The Woven Way

From where I sit, walking the treadles, threads reach out in front of me…a long narrow path, open to possibility, unknown, undiscovered.

Rolled up underneath this path is what I wove yesterday. I can’t see it. I try to remember the colors and textures of days gone by. Some I remember vividly, others blur and fade. I wish I could go back and see if it all works together, what I was weaving with then, whether I am weaving today what will complement yesterday.

(selecting colors to begin weaving)

The open warp threads have always been exciting to me…like blank sketchbook pages, the open sea, a wide expanse of meadow. I have yet to walk into them, sail into their uncharted waters, make colorful marks on the white pages.

As I peer through the heddles I wonder what these threads might bring. Difficulty, pain and loss are surely bound up in what’s to come, just as it has before. I can’t stay there long, peering beyond the reed…I must return to what’s right here, in front of me, today and its open threads.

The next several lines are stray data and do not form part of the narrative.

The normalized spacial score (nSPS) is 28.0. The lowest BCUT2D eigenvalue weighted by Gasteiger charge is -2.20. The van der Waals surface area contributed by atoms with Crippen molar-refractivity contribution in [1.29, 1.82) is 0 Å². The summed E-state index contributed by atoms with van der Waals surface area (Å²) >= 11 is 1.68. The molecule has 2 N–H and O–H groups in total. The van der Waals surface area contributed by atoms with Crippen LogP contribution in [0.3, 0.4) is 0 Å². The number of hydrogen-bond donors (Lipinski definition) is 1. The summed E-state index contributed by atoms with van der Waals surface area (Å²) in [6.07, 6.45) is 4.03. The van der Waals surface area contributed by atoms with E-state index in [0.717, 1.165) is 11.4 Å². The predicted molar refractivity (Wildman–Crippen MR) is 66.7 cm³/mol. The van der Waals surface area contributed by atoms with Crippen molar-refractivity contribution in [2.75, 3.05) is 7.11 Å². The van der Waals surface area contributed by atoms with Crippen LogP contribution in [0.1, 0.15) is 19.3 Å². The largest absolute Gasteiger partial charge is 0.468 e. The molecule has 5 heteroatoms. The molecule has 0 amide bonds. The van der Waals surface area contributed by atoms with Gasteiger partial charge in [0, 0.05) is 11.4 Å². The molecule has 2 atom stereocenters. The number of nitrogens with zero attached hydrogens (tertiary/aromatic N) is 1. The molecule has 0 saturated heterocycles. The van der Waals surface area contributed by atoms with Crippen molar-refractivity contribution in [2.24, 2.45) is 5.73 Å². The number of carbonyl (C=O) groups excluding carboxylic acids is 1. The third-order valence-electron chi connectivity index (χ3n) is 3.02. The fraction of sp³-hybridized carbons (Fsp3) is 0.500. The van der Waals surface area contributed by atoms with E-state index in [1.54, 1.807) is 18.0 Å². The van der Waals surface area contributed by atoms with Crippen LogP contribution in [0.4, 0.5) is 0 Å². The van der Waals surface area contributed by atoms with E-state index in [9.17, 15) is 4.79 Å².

(Small freeform tapestry on a frame loom)

It is here, in these moments of weaving color and wool, ribbon and locks, that the path ahead and behind me falls away and I can sink into what is happening here between the warped threads. I reach for what I’m given, work with what I’ve spun, passing a shuttle full of joy through the open threads, as if I’m feeding a mouth hungry for beauty and truth.

I know that one day the cloth will be unwound and I’ll get to see its entirety. I have a feeling that I won’t see it as something entirely woven by myself. I imagine that as I’m shown the cloth of my life, I will see it as woven by another’s Hand, a path that I surely walked, but which has been transformed into something far more than what I could ever have woven. The dark, tear-stained colors will serve to enrich and enliven the joy-filled filaments of light. Woven throughout, I’ll see the Golden thread given to me to follow to the end of the cloth.

(previously woven handspun cloth)

I like to think that it is this very cloth which will become an imperishable robe of sparkling threads. My reverie of future transformation must somehow be brought into walking the treadles of today. So I lean into the warped loom, pick up a bobbin full of color and pass the shuttle through.